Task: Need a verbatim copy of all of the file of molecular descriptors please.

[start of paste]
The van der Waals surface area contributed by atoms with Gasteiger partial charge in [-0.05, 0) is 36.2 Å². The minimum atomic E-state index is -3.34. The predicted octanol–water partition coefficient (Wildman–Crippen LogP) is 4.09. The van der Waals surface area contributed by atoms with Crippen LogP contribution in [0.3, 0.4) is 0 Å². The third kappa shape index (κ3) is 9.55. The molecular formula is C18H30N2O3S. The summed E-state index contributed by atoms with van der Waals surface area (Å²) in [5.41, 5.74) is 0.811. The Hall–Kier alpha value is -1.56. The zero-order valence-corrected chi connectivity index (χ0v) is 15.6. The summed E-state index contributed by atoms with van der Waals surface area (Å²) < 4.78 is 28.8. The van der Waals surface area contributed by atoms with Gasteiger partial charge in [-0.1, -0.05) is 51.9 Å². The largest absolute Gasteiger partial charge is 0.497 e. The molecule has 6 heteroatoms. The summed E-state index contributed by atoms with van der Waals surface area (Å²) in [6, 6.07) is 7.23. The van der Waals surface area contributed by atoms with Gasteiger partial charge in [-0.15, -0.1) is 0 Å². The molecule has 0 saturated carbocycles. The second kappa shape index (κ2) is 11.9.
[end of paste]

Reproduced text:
The van der Waals surface area contributed by atoms with Gasteiger partial charge in [-0.05, 0) is 36.2 Å². The minimum atomic E-state index is -3.34. The predicted octanol–water partition coefficient (Wildman–Crippen LogP) is 4.09. The van der Waals surface area contributed by atoms with Crippen LogP contribution in [0.3, 0.4) is 0 Å². The third kappa shape index (κ3) is 9.55. The molecular formula is C18H30N2O3S. The summed E-state index contributed by atoms with van der Waals surface area (Å²) in [5.41, 5.74) is 0.811. The Hall–Kier alpha value is -1.56. The zero-order valence-corrected chi connectivity index (χ0v) is 15.6. The summed E-state index contributed by atoms with van der Waals surface area (Å²) < 4.78 is 28.8. The van der Waals surface area contributed by atoms with Gasteiger partial charge in [-0.1, -0.05) is 51.9 Å². The largest absolute Gasteiger partial charge is 0.497 e. The molecule has 6 heteroatoms. The summed E-state index contributed by atoms with van der Waals surface area (Å²) in [6, 6.07) is 7.23. The van der Waals surface area contributed by atoms with Gasteiger partial charge in [-0.15, -0.1) is 0 Å². The molecule has 0 saturated carbocycles. The second kappa shape index (κ2) is 11.9.